I love Pixar’s new film Inside Out, which depicts the inner emotions of a girl named Riley who is moving to San Francisco.
The film is brilliant and hilarious for many reasons, but I particularly loved the constant struggle the emotions face to interpret the events that occur in Riley’s life.
The move to San Francisco is an event that isn’t inherently good or bad. The various emotions (Joy, Sadness, Fear, Anger, and Disgust) constantly respond to stimuli in Riley’s environment to create an emotional story about what the event means.
In addition to demonstrating the power of consciously choosing the stories we tell ourselves about what things mean and what we’re capable of achieving (one of my favorite topics), the film also made me think about how much we tend to live life in reaction mode.
“Reaction mode,” the state where we completely focused on our environment and the things happening to us, is a very natural state of being. After all, we’re animals that spent most of our evolutionary history trying to avoid dying long enough to reproduce. If we weren’t constantly scanning our environment for food, threats, or mates, our species would have died out.
Unfortunately, we are still hard-wired to live in reaction mode. The amygdala, or “lizard brain,” is at the root of our brain stem and can easily override our more recently evolved part of the brain where critical thinking and abstract thought exist, the frontal lobe.
In practical terms, this means that we are naturally oriented to focus on stimuli in our environment, and sensations that we call “fear” or “anger” can shut down our more nuanced interpretive capabilities in stressful situations.
So we look for threats around us, including imagining many that aren’t actually there. After all, from an evolutionary perspective, it was better for us to react immediately if we thought we saw a tiger in the darkness than to investigate if we were just imagining it or not. Because if we were wrong, we were dead.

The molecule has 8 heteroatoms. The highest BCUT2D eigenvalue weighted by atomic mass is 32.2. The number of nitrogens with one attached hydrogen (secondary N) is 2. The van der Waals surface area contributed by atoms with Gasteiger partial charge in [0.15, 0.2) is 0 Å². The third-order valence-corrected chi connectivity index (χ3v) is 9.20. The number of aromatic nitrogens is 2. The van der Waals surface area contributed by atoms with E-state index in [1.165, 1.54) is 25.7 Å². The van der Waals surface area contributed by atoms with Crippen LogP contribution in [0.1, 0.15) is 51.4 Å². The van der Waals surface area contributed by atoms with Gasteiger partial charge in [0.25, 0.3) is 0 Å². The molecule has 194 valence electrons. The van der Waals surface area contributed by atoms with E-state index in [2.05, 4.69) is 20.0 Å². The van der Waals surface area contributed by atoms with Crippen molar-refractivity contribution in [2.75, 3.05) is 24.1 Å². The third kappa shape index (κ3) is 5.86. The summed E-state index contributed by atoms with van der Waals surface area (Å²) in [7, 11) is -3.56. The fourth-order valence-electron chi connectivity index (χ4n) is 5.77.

This fear-based response serves us poorly in the modern world. We are much more likely to pass up opportunities or deny ourselves growth because we are afraid of what people might think we fail (or succeed!).
Even more challenging is our tendency to live “from the outside in,” meaning that we’re constantly reacting to stimuli in our environment, including the perceived judgments of other people.
This “outside in” mentality means that we don’t acknowledge that we are the authors of every day of our lives. We can either be deliberate about the day that we write, or we can live by default.
It feels like living by default is easier. Do what we’re told. Buy what other people do. Eat and drink what we see on TV. Work until we get home to watch TV. Repeat until death.
But what if we make a conscious decision to live “inside out?” What if we begin each day by envisioning for 2 minutes what we want this day to look like? What if we take another minute to envision this month? And then this year?
Reminding ourselves each day that we write our own story is a powerful act of claiming our lives. We know we have this life for an indeterminate amount of time, and we are capable of immense contribution and growth if we focus our actions every day.
I am working on living my life “inside out” from now on. When I feel doubts, overwhelm, and criticism start to overpower me, I put in my headphones and listen to chillout music. Doing some constructive activity like listening to music or walking outside to calm the reactive voices in our head can help us re-orient and focus on deliberate action.
We are not the voices in our head. We are powerful actors on the stage of our lives, and we control our own lives. The plot, scenery, and co-actors may be partially or entirely out of our control, but as long as we consciously write our own lives, we will be the star of the show.